John Puma 9:34
So two fires.
Timothy Sullivan 9:36
That’s right. Yep. And so the first option was skipping both of those pasteurization and the second one we talked about was doing both of those pasteurization. Can you guess what the other two options are?
John Puma 9:49
Tim, I’m going to assume that they are going to be introducing the pasteurization on one end, or on the other end
Timothy Sullivan 9:58
John Puma 10:00
Yeah, that was hard.
Timothy Sullivan 10:02
So there’s there’s pasteurization, where we skip the first pasteurization before storage and we only pasteurize at the time of bottling and then the other option is pasteurized before storage. But that second pasteurization before bottling we skip that one. So these are considered like half nama they’re only pasteurized once. So it’s like nama light.
John Puma 10:24
Timothy Sullivan 10:25
John Puma 10:26
Timothy Sullivan 10:27
So let me tell you what both of those are called. So remember, I said that that storage step that’s called chozo, right? Yeah. So if you skip the first pasteurization, and you store you go into that chozo our storage step as nama. That step is called nama chozo. So nama choza was once pasteurized but only after storage so that literally means stored as a nama -nama chozo. And then the other option is nama zume a, that’s pasteurized once before storage stored as a pasteurized product and then not pasteurized a second time when you go into the bottling step.
John Puma 11:07
Interesting. So, our of curiosity then with nama zume if you’re pasteurizing at that beginning step and killing off all the extraneous living yeast, bacteria – anything else is in there and then letting it mature and then you’re bottling it. If everything’s already been slain, what are what are we doing? What are we? What is the purpose of? I guess the, the broader question I have is what’s the purpose of the second pasteurization?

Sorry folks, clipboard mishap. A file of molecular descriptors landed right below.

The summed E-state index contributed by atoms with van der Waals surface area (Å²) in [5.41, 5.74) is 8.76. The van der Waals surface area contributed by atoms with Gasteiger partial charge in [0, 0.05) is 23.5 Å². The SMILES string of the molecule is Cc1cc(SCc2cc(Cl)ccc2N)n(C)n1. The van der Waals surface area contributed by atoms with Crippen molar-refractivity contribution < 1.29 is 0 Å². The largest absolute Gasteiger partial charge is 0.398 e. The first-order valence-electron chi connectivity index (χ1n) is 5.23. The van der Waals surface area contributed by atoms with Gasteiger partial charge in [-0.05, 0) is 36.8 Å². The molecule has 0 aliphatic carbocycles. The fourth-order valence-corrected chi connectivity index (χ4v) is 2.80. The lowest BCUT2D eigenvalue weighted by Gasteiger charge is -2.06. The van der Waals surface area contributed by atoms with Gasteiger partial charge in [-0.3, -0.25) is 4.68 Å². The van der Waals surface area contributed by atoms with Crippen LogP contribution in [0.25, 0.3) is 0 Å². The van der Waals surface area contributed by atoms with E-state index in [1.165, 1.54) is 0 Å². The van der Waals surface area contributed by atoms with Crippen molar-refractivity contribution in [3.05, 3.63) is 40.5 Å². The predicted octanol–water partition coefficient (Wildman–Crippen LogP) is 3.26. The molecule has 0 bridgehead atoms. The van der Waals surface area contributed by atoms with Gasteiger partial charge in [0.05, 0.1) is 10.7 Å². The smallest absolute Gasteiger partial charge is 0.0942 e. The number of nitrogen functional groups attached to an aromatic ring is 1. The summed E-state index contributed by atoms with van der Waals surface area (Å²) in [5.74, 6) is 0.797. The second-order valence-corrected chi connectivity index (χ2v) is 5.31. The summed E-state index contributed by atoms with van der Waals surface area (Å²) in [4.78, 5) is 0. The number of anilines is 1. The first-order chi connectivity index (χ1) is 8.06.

Timothy Sullivan 11:40
Yeah, well, you know, when the sake is sitting around for six long months, and it’s going through new tubes and on its way through the bottling equipment, there is a chance for some micro organism to get introduced itself. small chance but depending on how the sake is stored during those six months, if it’s stored at room temperature if it’s stored in a refrigerated environment, there’s all these different factors. So when you have sake sitting around for six months, there is a chance for microbes to be introduced in some way. And out of an abundance of caution, the industry practice is to pasteurize – hit it one more time right when it goes into the bottle and that will doublely ensure that the sake is completely free of any active enzymes or any living organisms.
John Puma 12:38
All right, okay. That’s interesting. And obviously I think the the nama chozo kind of speaks for itself and what makes it interesting because you’re having the the live stuff hanging around for that maturation stage. And then you’re you’re then you’re you’re stopping the growth at that point. So you have that that whole stage where things are changing, things are moving Potentially yeah that’s interesting
Timothy Sullivan 13:02
yeah and that’s that’s actually nama. we sometimes call it nama-nama. The the pure nama because there’s actually those two pasteurizations. So nama nama or whole nama is the most dangerous because your sake is not protected in any way from the micro organism you have to control that with temperature has to be refrigerated all the time. Nama chozo where you store it as a nama and then pasteurize it only once as it goes into the bottle. That’s the second most dangerous option. Because you have those six months, it’s sitting out as an unpasteurized product. And you have to be very, very cautious and careful, keeping that temperature controlled, so that bacteria or any micro organisms can develop. So that’s the second most risky one. The third most risky one is the nama zume, where you’re pasteurizing it right out of the press. But you don’t hit it again before bottling and then the double pasteurization is the industry standard and that’s the most common by far – is the double pasteurization.
John Puma 14:09
Right I would say that if you don’t see the word nama anywhere on your sake, chances are it’s been double pasteurized.
Timothy Sullivan 14:15
Exactly. And if you do see nama on the label or the bottle, it can be any one of those three we talked about. It can be nama-nama, it can be nama chozo or it can be nama zuma. And sometimes they call out if it’s nama chozo or nama zuma you’ve seen that right on some labels.
John Puma 14:32
Yes, yes. It’s sometimes in Japanese sometimes in English sometimes both Yeah.
Timothy Sullivan 14:37